A diet focused on real foods obviously includes plenty of vegetables. However, if your kids are like mine, it can be a challenge to work substantial quantities of veggies into their daily meals.
If you could use a few ideas for helping your kids eat more veggies, read on!
Pssst! If you’re ready to stop relying on unhealthy processed foods and start nourishing your family with simple, real food meals, you’ll want to join my subscriber list pronto! All Yankee Homestead subscribers will receive a special gift later this week, and I think you’re going to love it.
Will My Kids EVER Eat Veggies Without Complaining?
Once upon a time, I was pretty sure my kids would NEVER eat veggies without complaining. And I couldn’t imagine they would ever like to eat vegetables.
Over the years, however, I’ve learned a few strategies that have helped my kids eat more veggies (without complaining).
My three boys now range from ages five to twelve. While they still don’t love to eat vegetables, they’ve made definite improvements. Year by year, their list of acceptable vegetables has grown and vegetable-associated complaints have decreased.
Family meal times are more pleasant (except for potty humor, but that’s another story) and their diets are more well-rounded. That’s a win in my book!
8 Ways to Help Kids Eat More Veggies
These tips may seem simple, but I guarantee that consistent practice will lead to more and better veggie consumption. It may not happen over night, but don’t give up. Eventually your kids will eat more veggies, and they might even discover a few favorites!
1. Stock the fridge
It’s a no-brainer that your kids can’t eat the veggies that aren’t there. Therefore, the first step in helping kids eat more veggies is to keep plenty of veggies in the fridge (or pantry)! Every week, or whenever you do your grocery shopping, make it a habit to stock up on a variety of veggies.
2. Offer a variety
At our house, almost every dinner includes at least two vegetables and often three or four. While I try to serve the veggies that my children prefer, I also make a point of introducing new vegetables on a regular basis.
And just because they don’t enjoy a certain vegetable on the first or second try, doesn’t mean they’ll never enjoy it…or at least eat it willingly. For this reason, I continue to offer a variety of veggies at every evening meal, most lunches, and some breakfasts.
3. Let them choose
At meals that include more than two veggie options, try allowing your kids to choose one to avoid. This gives them some ownership over the veggies that do end up on their plate, which makes them more likely to eat those veggies willingly.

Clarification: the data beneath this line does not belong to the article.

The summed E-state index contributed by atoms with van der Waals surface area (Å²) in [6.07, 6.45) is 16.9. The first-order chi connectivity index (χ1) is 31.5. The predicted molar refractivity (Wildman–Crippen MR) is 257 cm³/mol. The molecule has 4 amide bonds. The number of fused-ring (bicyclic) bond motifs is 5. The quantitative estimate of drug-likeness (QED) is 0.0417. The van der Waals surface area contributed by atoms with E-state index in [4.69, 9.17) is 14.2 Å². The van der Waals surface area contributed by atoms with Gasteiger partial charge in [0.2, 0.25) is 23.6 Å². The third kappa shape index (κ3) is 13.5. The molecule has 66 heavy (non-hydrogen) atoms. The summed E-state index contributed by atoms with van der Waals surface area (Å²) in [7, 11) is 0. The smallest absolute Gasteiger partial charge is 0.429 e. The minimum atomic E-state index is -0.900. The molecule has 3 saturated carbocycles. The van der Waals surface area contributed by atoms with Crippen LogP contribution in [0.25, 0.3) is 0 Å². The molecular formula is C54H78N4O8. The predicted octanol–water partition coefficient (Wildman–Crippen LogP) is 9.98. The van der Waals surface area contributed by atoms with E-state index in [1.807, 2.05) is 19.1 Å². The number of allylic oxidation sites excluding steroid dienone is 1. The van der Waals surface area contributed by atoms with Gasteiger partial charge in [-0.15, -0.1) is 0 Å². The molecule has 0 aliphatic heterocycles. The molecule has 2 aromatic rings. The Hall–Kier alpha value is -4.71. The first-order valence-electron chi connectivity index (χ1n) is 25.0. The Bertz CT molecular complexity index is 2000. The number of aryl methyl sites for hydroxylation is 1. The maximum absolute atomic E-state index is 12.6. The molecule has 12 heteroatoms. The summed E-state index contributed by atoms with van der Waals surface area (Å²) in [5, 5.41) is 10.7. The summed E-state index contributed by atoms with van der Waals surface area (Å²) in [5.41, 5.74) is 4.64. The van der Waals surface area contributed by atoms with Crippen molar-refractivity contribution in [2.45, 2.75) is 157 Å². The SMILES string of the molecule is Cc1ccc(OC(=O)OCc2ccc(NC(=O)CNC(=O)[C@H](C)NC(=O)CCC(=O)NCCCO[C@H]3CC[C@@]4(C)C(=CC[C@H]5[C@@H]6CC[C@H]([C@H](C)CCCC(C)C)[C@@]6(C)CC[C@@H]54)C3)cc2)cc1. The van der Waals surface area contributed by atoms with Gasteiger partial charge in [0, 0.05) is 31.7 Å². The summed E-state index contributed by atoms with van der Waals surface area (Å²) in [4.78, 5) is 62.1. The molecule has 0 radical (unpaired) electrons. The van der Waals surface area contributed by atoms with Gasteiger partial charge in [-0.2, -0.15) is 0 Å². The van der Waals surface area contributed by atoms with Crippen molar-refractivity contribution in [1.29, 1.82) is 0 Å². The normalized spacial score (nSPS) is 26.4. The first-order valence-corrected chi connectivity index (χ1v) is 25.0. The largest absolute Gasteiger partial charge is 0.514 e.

4. Add extra veggies
I’m constantly looking for ways to add more veggies to the foods we already enjoy. A few foods that make it easy to sneak in extra veggies:
5. Prepare veggies simply
When I learned the art of simple veggie preparation, it totally changed my meal time game plan. Most vegetables taste best when sautéed or roasted with a healthy fat like real butter or coconut oil, and seasoned with a dash or two of unrefined sea salt.
On top of providing amazing flavor, this style of cooking simplifies my meal prep efforts. Instead of trying to keep track of complicated recipes, I know just what to do with almost any veggie: simply chop and roast or sauté!
6. Let kids cook
After you’ve brushed up on the art of simple veggie prep, teach it to your kids! All of my kids have learned to help in the kitchen, and my oldest son in particular has embraced the role.
When kids help Mom make dinner and when they advance to take on certain parts of, or even the entire meal, they want to eat what they’ve helped to prepare.
7. Grow veggies together
If possible, try growing at least one veggie or herb with your kids. In the absence of a yard, even a balcony or a windowsill will do. In my experience, kids are much more interested in trying foods they have helped to grow and harvest.
8. Buy local veggies
Even if you’re able to grow veggies at home, you probably won’t grow every vegetable your family enjoys. So take your kids to the farmer’s market and let them help you shop.
Take time to teach your kids where food comes from and how special it is to eat foods grown in their own community. When kids get to meet the people who grow their food and when they understand the significance of buying local, they’ll feel a stronger connection to the food on their plate.
More ideas here: How to Teach Kids Where Food Comes From.
Bonus: Don’t give up!
Maybe you are blessed with children who love to eat salad and brussel sprouts and all things leafy, green, or earthy. Or maybe, like me, your kids won’t even eat your delicious homegrown tomatoes.
They’ll help me harvest tomatoes, but they won’t eat them!
But no matter where your family is on the vegetable spectrum, I promise that these eight strategies will help your kids eat more veggies.
As my own boys get older, even though they still won’t eat tomatoes, I’m happy to report that they each have grown to appreciate more and more vegetables every year. And they complain less and less about the veggies that aren’t their favorites.
The key is to persevere. Keep buying, serving, and maybe even growing a variety of veggies; keep letting your kids choose, teaching them to cook, and working extra veggies into the foods they already enjoy.
And before you know it, you’ll be sharing tips with other moms to help their kids eat more veggies.
Remember: if real food is a priority at your house but you struggle to get healthy meals on the table, you’re going to love the special gift I’m working on for my email subscribers. Not on my list? Join it here!
Kathleen Henderson is the yankee behind the homestead. Follow along as we grow real food and three boys while renovating a 20-acre farm in northern Virginia. Do you love homegrown food, Paleo-ish recipes, and natural living? You’re in good company! Let’s grow together…